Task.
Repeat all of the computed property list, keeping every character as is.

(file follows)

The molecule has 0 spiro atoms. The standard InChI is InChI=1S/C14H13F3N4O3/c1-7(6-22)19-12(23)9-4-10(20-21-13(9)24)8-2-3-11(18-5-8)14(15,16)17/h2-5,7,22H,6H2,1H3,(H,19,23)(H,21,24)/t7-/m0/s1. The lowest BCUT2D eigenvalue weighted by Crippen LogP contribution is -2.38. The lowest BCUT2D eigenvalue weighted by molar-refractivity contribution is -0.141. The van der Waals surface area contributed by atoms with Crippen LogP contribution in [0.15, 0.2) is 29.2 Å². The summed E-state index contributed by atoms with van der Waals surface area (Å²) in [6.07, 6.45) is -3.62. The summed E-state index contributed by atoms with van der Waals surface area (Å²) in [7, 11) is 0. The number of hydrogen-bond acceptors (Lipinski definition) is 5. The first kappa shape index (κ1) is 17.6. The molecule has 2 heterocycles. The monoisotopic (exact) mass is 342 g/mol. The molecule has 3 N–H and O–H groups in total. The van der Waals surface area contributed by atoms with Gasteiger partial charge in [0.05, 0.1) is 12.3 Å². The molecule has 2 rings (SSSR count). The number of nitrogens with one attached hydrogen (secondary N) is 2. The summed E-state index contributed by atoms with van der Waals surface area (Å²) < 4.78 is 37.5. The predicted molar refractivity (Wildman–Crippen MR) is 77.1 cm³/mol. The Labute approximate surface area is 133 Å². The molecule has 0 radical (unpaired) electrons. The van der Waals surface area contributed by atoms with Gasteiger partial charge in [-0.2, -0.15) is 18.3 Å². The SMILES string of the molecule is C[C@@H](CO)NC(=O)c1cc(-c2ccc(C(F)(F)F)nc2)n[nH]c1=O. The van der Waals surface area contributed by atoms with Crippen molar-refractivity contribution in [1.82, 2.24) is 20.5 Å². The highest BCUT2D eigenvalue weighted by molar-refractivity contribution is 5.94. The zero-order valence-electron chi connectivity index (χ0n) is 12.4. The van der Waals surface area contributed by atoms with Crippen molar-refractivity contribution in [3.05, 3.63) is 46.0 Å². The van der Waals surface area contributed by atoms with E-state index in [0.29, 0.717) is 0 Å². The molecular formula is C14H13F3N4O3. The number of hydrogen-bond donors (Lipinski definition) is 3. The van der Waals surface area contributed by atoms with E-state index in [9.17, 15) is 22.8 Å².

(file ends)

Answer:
The molecule has 0 spiro atoms. The standard InChI is InChI=1S/C14H13F3N4O3/c1-7(6-22)19-12(23)9-4-10(20-21-13(9)24)8-2-3-11(18-5-8)14(15,16)17/h2-5,7,22H,6H2,1H3,(H,19,23)(H,21,24)/t7-/m0/s1. The lowest BCUT2D eigenvalue weighted by Crippen LogP contribution is -2.38. The lowest BCUT2D eigenvalue weighted by molar-refractivity contribution is -0.141. The van der Waals surface area contributed by atoms with Crippen LogP contribution in [0.15, 0.2) is 29.2 Å². The summed E-state index contributed by atoms with van der Waals surface area (Å²) in [6.07, 6.45) is -3.62. The summed E-state index contributed by atoms with van der Waals surface area (Å²) in [7, 11) is 0. The number of hydrogen-bond acceptors (Lipinski definition) is 5. The first kappa shape index (κ1) is 17.6. The molecule has 2 heterocycles. The monoisotopic (exact) mass is 342 g/mol. The molecule has 3 N–H and O–H groups in total. The van der Waals surface area contributed by atoms with Gasteiger partial charge in [0.05, 0.1) is 12.3 Å². The molecule has 2 rings (SSSR count). The number of nitrogens with one attached hydrogen (secondary N) is 2. The summed E-state index contributed by atoms with van der Waals surface area (Å²) < 4.78 is 37.5. The predicted molar refractivity (Wildman–Crippen MR) is 77.1 cm³/mol. The Labute approximate surface area is 133 Å². The molecule has 0 radical (unpaired) electrons. The van der Waals surface area contributed by atoms with Gasteiger partial charge in [-0.2, -0.15) is 18.3 Å². The SMILES string of the molecule is C[C@@H](CO)NC(=O)c1cc(-c2ccc(C(F)(F)F)nc2)n[nH]c1=O. The van der Waals surface area contributed by atoms with Crippen molar-refractivity contribution in [1.82, 2.24) is 20.5 Å². The highest BCUT2D eigenvalue weighted by molar-refractivity contribution is 5.94. The zero-order valence-electron chi connectivity index (χ0n) is 12.4. The van der Waals surface area contributed by atoms with Crippen molar-refractivity contribution in [3.05, 3.63) is 46.0 Å². The van der Waals surface area contributed by atoms with E-state index in [0.29, 0.717) is 0 Å². The molecular formula is C14H13F3N4O3. The number of hydrogen-bond donors (Lipinski definition) is 3. The van der Waals surface area contributed by atoms with E-state index in [9.17, 15) is 22.8 Å².